There are strong connections between Thompson and other artists from Queensland too. The series Lost Together, a meditation on the attempt to connect with nature and personal history, presents the artist in a bush setting dressed in drag. The suggestion of self at a distance from heritage chimes strongly with the Jawoyn artist Troy-Anthony Baylis. Baylis describes how his drag personae share the strategy of queering ‘to unsettle the ways that Aboriginality is constructed as pure and untainted by the complexity of sexuality, mixed ethnographies, mixed geographies and mixed appearances’.3
It comes as no surprise that Thompson’s early studies were in sculpture and textiles: clothing is regularly manipulated, and at times stretched, to create illusory patterns. Included in the catalogue, Untitled #7 from the King Billy series, sees his face entirely obscured by the (aforementioned) dot-patterned leisure wear. Thompson is crowned, and when the patterns on the fabric form a kind of alien mask, one cannot help but think of Luke Roberts’s Pope Alice project. Roberts, who co-incidentally also hails from mid-western Queensland, has been instrumental in the representation of outback Queensland within the context of Australian contemporary art.
More recently, Thompson’s exploration of identity has extended to the revival of the extinct Bidjara language. Along the MUMA corridor, Perspex domes enclose acoustic works: in one example, ‘muna’ (translated as bee) is repeated to create an onomatopoeic hum. And in the recently commissioned Berceuse, Thompson sings a dramatic love song (about betrayal) in the Bidjara language.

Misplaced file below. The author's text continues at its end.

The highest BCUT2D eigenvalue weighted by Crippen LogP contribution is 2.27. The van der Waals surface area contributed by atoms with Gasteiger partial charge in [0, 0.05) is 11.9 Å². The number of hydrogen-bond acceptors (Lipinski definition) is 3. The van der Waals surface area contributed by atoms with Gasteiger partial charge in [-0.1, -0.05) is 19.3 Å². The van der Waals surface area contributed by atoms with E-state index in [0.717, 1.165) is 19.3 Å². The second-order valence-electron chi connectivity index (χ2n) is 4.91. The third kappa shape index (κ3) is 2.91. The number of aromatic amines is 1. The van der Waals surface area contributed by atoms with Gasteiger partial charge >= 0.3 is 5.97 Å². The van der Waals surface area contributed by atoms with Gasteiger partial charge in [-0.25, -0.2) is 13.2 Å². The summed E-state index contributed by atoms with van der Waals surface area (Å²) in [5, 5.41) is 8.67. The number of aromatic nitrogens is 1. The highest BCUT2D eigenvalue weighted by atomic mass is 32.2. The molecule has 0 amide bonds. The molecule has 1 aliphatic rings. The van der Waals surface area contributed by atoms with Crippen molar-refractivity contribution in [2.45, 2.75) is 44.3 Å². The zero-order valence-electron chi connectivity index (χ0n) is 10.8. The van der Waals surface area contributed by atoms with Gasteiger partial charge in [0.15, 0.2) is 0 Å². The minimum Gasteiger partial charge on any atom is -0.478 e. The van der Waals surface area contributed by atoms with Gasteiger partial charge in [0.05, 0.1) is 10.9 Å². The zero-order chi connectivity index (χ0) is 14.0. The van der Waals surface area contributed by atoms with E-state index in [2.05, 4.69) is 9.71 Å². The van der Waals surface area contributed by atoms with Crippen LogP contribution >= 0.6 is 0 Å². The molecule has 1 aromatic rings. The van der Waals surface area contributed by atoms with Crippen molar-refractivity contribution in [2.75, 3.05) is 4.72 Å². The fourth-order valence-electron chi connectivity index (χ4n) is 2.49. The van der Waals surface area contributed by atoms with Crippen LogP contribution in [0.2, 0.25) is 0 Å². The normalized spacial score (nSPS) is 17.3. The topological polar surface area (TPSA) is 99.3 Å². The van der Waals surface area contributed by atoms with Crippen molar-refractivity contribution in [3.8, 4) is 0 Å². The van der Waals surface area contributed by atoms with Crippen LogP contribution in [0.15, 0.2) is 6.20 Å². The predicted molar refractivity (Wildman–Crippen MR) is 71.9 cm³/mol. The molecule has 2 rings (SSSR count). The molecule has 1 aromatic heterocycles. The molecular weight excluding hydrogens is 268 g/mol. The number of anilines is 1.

When we think back to Michelangelo’s dictum of opposites, perhaps what we see in Thompson is not so much a conflation of opposing forces, but the idea that contrary states can exist at the same time. Whether in his life as an artist, as a campaigner for extinct languages, or as a mentor to young Indigenous Australians, one can only wish him well.
Christian Thompson, Untitled #7 (from the series King Billy), 2010. Courtesy the artist, Sarah Scout Presents, Melbourne, and Michael Reid, Sydney and Berlin.
Christian Thompson, Hannah’s Diary (from the series Lost together), 2009. Courtesy the artist, Sarah Scout Presents, Melbourne, and Michael Reid, Sydney and Berlin.
Christian Thompson, Black gum 3 (from the series Australian graffiti), 2008. Courtesy the artist, Sarah Scout Presents, Melbourne, and Michael Reid, Sydney and Berlin.
Christian Thompson, Untitled #6 (from the series King Billy) 2010. Courtesy of the artist, Sarah Scout Presents, Melbourne, and Michael Reid, Sydney and Berlin.
1. Marina Warner ‘Magical Aesthetics’, Ritual Intimacy, Monash University Museum of Art, Melbourne 2017, p.63.
2. See www.christianthompson.net/single-post/2014/11/13/Christian-Thompson-interview
3. ‘Troy-Anthony Baylis: Artist Profile’, Artlink, June 2012. See https://www.artlink.com.au/articles/3793/queerly-speaking/